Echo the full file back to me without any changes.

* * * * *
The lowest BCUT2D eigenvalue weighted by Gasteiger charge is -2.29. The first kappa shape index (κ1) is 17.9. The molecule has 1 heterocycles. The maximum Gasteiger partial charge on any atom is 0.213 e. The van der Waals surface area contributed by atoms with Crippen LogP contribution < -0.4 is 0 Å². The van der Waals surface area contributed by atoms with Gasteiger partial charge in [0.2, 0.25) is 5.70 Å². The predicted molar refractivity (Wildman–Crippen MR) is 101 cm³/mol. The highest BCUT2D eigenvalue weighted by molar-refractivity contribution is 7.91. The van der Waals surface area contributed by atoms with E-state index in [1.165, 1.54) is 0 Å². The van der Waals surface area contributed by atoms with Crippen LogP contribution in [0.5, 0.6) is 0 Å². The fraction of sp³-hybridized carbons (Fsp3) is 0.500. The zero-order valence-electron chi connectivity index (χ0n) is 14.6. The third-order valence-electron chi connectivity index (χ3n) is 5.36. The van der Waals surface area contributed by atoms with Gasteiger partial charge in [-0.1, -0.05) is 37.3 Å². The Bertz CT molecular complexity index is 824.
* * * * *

The lowest BCUT2D eigenvalue weighted by Gasteiger charge is -2.29. The first kappa shape index (κ1) is 17.9. The molecule has 1 heterocycles. The maximum Gasteiger partial charge on any atom is 0.213 e. The van der Waals surface area contributed by atoms with Crippen LogP contribution < -0.4 is 0 Å². The van der Waals surface area contributed by atoms with Gasteiger partial charge in [0.2, 0.25) is 5.70 Å². The predicted molar refractivity (Wildman–Crippen MR) is 101 cm³/mol. The highest BCUT2D eigenvalue weighted by molar-refractivity contribution is 7.91. The van der Waals surface area contributed by atoms with E-state index in [1.165, 1.54) is 0 Å². The van der Waals surface area contributed by atoms with Crippen LogP contribution in [0.5, 0.6) is 0 Å². The fraction of sp³-hybridized carbons (Fsp3) is 0.500. The zero-order valence-electron chi connectivity index (χ0n) is 14.6. The third-order valence-electron chi connectivity index (χ3n) is 5.36. The van der Waals surface area contributed by atoms with Gasteiger partial charge in [-0.1, -0.05) is 37.3 Å². The Bertz CT molecular complexity index is 824.